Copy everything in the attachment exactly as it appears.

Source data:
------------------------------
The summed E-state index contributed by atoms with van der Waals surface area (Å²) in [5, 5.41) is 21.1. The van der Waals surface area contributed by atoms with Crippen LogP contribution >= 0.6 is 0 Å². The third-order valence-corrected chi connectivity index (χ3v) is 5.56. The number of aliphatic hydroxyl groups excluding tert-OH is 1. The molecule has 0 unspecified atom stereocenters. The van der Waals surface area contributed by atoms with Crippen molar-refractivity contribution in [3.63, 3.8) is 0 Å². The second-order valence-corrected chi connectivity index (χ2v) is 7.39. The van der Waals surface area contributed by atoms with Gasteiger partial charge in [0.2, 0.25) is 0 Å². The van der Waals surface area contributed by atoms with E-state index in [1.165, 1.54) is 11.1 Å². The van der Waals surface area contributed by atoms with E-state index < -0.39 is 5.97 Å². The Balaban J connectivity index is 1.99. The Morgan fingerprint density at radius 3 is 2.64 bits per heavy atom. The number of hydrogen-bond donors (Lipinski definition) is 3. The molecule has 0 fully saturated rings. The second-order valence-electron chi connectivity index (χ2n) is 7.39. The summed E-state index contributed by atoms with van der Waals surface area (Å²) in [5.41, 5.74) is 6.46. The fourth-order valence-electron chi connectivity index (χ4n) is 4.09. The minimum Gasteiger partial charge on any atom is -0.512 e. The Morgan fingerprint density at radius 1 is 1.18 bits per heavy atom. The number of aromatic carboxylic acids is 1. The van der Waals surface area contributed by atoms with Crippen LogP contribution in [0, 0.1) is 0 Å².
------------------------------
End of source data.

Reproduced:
The summed E-state index contributed by atoms with van der Waals surface area (Å²) in [5, 5.41) is 21.1. The van der Waals surface area contributed by atoms with Crippen LogP contribution >= 0.6 is 0 Å². The third-order valence-corrected chi connectivity index (χ3v) is 5.56. The number of aliphatic hydroxyl groups excluding tert-OH is 1. The molecule has 0 unspecified atom stereocenters. The van der Waals surface area contributed by atoms with Crippen molar-refractivity contribution in [3.63, 3.8) is 0 Å². The second-order valence-corrected chi connectivity index (χ2v) is 7.39. The van der Waals surface area contributed by atoms with Gasteiger partial charge in [0.2, 0.25) is 0 Å². The van der Waals surface area contributed by atoms with E-state index in [1.165, 1.54) is 11.1 Å². The van der Waals surface area contributed by atoms with E-state index < -0.39 is 5.97 Å². The Balaban J connectivity index is 1.99. The Morgan fingerprint density at radius 3 is 2.64 bits per heavy atom. The number of hydrogen-bond donors (Lipinski definition) is 3. The molecule has 0 fully saturated rings. The second-order valence-electron chi connectivity index (χ2n) is 7.39. The summed E-state index contributed by atoms with van der Waals surface area (Å²) in [5.41, 5.74) is 6.46. The fourth-order valence-electron chi connectivity index (χ4n) is 4.09. The minimum Gasteiger partial charge on any atom is -0.512 e. The Morgan fingerprint density at radius 1 is 1.18 bits per heavy atom. The number of aromatic carboxylic acids is 1. The van der Waals surface area contributed by atoms with Crippen LogP contribution in [0, 0.1) is 0 Å².